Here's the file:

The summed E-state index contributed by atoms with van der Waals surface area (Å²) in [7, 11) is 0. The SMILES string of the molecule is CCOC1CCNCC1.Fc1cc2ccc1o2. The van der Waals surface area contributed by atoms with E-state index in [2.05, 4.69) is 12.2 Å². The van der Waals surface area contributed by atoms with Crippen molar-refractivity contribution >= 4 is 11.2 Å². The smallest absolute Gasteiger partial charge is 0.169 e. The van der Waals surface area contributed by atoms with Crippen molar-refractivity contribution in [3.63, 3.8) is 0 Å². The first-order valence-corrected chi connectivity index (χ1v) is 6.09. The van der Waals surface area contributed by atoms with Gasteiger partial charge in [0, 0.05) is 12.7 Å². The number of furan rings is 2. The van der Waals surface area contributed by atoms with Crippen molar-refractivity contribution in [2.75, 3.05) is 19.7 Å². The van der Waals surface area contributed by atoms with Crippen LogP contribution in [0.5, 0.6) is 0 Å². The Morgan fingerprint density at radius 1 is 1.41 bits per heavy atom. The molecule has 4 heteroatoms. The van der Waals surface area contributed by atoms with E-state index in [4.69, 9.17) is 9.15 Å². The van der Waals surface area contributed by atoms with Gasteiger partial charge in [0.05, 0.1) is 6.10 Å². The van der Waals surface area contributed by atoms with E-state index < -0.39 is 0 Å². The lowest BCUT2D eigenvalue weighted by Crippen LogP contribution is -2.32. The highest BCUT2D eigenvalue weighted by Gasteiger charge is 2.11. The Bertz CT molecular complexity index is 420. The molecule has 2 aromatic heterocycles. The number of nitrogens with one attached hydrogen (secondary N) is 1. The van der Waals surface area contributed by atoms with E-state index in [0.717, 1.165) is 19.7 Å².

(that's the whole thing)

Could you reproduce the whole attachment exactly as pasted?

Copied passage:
The summed E-state index contributed by atoms with van der Waals surface area (Å²) in [7, 11) is 0. The SMILES string of the molecule is CCOC1CCNCC1.Fc1cc2ccc1o2. The van der Waals surface area contributed by atoms with E-state index in [2.05, 4.69) is 12.2 Å². The van der Waals surface area contributed by atoms with Crippen molar-refractivity contribution >= 4 is 11.2 Å². The smallest absolute Gasteiger partial charge is 0.169 e. The van der Waals surface area contributed by atoms with Crippen molar-refractivity contribution in [3.63, 3.8) is 0 Å². The first-order valence-corrected chi connectivity index (χ1v) is 6.09. The van der Waals surface area contributed by atoms with Gasteiger partial charge in [0, 0.05) is 12.7 Å². The number of furan rings is 2. The van der Waals surface area contributed by atoms with Crippen molar-refractivity contribution in [2.75, 3.05) is 19.7 Å². The van der Waals surface area contributed by atoms with Crippen LogP contribution in [0.5, 0.6) is 0 Å². The Morgan fingerprint density at radius 1 is 1.41 bits per heavy atom. The molecule has 4 heteroatoms. The van der Waals surface area contributed by atoms with E-state index in [4.69, 9.17) is 9.15 Å². The van der Waals surface area contributed by atoms with Gasteiger partial charge in [0.05, 0.1) is 6.10 Å². The van der Waals surface area contributed by atoms with E-state index < -0.39 is 0 Å². The lowest BCUT2D eigenvalue weighted by Crippen LogP contribution is -2.32. The highest BCUT2D eigenvalue weighted by Gasteiger charge is 2.11. The Bertz CT molecular complexity index is 420. The molecule has 2 aromatic heterocycles. The number of nitrogens with one attached hydrogen (secondary N) is 1. The van der Waals surface area contributed by atoms with E-state index in [0.717, 1.165) is 19.7 Å².